328. Faversham to Birchington-on-Sea

I decided to get two days walking in along the Kent coast before the month end. There’s no way I am going to catch-up with all the lost time over the lockdown period, but a few extra days here and there will help. I decided on a single night stop-over and chose a B&B in Margate, at a reasonable rate of £40. After booking online I later noticed that they wanted a £200 deposit for breakages – I would certainly never agree to that given I was only in the room for 10 hours and the furniture value in the room was less than £50, should I go on a wild drunken wrecking spree!

I left Shropshire very early, eager to beat the early morning commuter traffic on the M1 and M25. With speed restrictions on motorway roadworks raised from 50mph to 60 mph I made swift progress. I even got over the Dartford Crossing before 06:00, saving the toll fare, although I still have about £14 credit on my Gov.Uk Dartford crossing account. Having an account saves the hassle of remembering to pay and you save 50p on the normal £2.50 crossing toll.

I drove to and parked in the small seaside resort of Birchington-on-Sea. It was as far I would have liked to walk for the day, while saving myself for the following day’s walk. I parked in the Parade which had free all day parking. I made my way along the coast a little before heading inland through residential streets to the train station at Birchington. The train was virtually empty, mind you it was 06:30!

I walked through the empty streets of Faversham calling in at a cafe to buy a latte ‘to-go’. Like a few weeks ago I was very impressed with Faversham and its buildings. I headed out along Faversham Creek, on the opposite bank to my last walk. I passed through boatyards and past a large sewage works. When I reached the hamlet of Nagden I followed a footpath across Graveney Marshes, although it was actually through a field of barley. I noticed signs against a plan for a large solar farm on the Marshes. Most of the ‘marsh’ appeared to contain crops, so was agricultural land, not natural marsh.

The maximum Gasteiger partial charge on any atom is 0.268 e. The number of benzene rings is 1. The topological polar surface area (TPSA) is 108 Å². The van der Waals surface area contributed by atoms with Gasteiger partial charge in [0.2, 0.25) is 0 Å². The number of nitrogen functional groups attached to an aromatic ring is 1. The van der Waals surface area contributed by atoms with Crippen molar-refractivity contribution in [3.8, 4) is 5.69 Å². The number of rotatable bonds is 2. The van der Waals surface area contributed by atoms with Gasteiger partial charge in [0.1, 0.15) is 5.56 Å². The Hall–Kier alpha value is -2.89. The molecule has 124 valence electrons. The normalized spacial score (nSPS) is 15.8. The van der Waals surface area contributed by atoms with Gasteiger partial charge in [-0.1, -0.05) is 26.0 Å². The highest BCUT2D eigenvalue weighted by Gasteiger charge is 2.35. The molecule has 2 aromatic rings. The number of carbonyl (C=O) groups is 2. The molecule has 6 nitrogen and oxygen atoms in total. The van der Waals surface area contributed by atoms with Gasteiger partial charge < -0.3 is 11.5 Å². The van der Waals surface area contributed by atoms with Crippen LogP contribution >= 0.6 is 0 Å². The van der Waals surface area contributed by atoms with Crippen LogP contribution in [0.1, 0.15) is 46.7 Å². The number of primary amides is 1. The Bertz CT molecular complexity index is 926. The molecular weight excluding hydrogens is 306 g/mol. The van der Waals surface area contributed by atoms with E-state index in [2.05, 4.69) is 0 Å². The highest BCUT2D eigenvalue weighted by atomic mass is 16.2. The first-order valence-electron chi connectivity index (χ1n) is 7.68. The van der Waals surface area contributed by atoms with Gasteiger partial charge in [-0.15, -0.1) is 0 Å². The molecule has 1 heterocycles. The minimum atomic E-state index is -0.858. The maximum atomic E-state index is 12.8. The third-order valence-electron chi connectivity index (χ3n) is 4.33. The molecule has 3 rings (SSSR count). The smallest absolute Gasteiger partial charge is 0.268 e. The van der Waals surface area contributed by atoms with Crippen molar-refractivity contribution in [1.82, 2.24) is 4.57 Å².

I eventually re-joined the Saxon Shore way on the sea bank which formed the southern shore of the River Swale. The Isle of Sheppey was still visible a short distance across the Swale. The morning was glorious sunshine, with just a sprinkling of clouds being driven by a stiff breeze, which was at my back for most of the walk. As I made my way along the sea bank, the Swale widened and Sheppey began to be left behind and views back across the Thames Estuary revealed a distant Southend-on-Sea.

I passed into the residential area of Seasalter and then into the town of Whitstable. The town was very busy with people outside cafes and bars. I did not linger and passed the historic harbour onto Tankerton Beach on the eastern side of Whitstable. The promenade was very busy with many families cycling along the sea front or paddling/swimming from the shingle shore. It was not long before I arrived at another seaside resort, that of Herne Bay. For some miles a rather isolated structure situated about a kilometre offshore had caught my eye. Looking at my map is was soon apparent that the offshore structure was once part of a long pier. In fact this was the third pier at Herne Bay. Back in 1978 after large storms the central part of the pier collapsed into the sea, weakened it has been claimed, by the WW2 intentional destruction to prevent a landing stage for any German invasion.